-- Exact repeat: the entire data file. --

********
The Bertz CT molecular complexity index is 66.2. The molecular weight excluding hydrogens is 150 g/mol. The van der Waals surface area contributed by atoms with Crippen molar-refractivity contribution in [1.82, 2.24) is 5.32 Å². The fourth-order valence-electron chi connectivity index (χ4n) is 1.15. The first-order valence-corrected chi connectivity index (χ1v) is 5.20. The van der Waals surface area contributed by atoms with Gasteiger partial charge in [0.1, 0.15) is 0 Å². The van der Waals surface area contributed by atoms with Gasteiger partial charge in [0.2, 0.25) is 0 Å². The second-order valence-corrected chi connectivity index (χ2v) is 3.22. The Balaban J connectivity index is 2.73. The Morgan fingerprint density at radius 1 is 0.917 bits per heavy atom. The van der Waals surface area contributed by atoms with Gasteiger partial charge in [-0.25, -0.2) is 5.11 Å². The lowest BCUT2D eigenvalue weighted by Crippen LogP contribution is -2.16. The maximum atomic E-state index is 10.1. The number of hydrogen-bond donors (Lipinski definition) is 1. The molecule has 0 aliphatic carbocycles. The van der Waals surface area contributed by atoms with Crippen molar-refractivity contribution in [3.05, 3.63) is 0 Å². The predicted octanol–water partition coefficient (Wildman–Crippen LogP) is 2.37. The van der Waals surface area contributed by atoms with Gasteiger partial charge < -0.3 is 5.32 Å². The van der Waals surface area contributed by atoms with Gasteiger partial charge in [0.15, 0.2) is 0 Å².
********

The Bertz CT molecular complexity index is 66.2. The molecular weight excluding hydrogens is 150 g/mol. The van der Waals surface area contributed by atoms with Crippen molar-refractivity contribution in [1.82, 2.24) is 5.32 Å². The fourth-order valence-electron chi connectivity index (χ4n) is 1.15. The first-order valence-corrected chi connectivity index (χ1v) is 5.20. The van der Waals surface area contributed by atoms with Gasteiger partial charge in [0.1, 0.15) is 0 Å². The van der Waals surface area contributed by atoms with Gasteiger partial charge in [0.2, 0.25) is 0 Å². The second-order valence-corrected chi connectivity index (χ2v) is 3.22. The Balaban J connectivity index is 2.73. The Morgan fingerprint density at radius 1 is 0.917 bits per heavy atom. The van der Waals surface area contributed by atoms with Gasteiger partial charge in [-0.25, -0.2) is 5.11 Å². The lowest BCUT2D eigenvalue weighted by Crippen LogP contribution is -2.16. The maximum atomic E-state index is 10.1. The number of hydrogen-bond donors (Lipinski definition) is 1. The molecule has 0 aliphatic carbocycles. The van der Waals surface area contributed by atoms with Crippen molar-refractivity contribution in [3.05, 3.63) is 0 Å². The predicted octanol–water partition coefficient (Wildman–Crippen LogP) is 2.37. The van der Waals surface area contributed by atoms with Gasteiger partial charge < -0.3 is 5.32 Å². The van der Waals surface area contributed by atoms with Gasteiger partial charge in [0.15, 0.2) is 0 Å².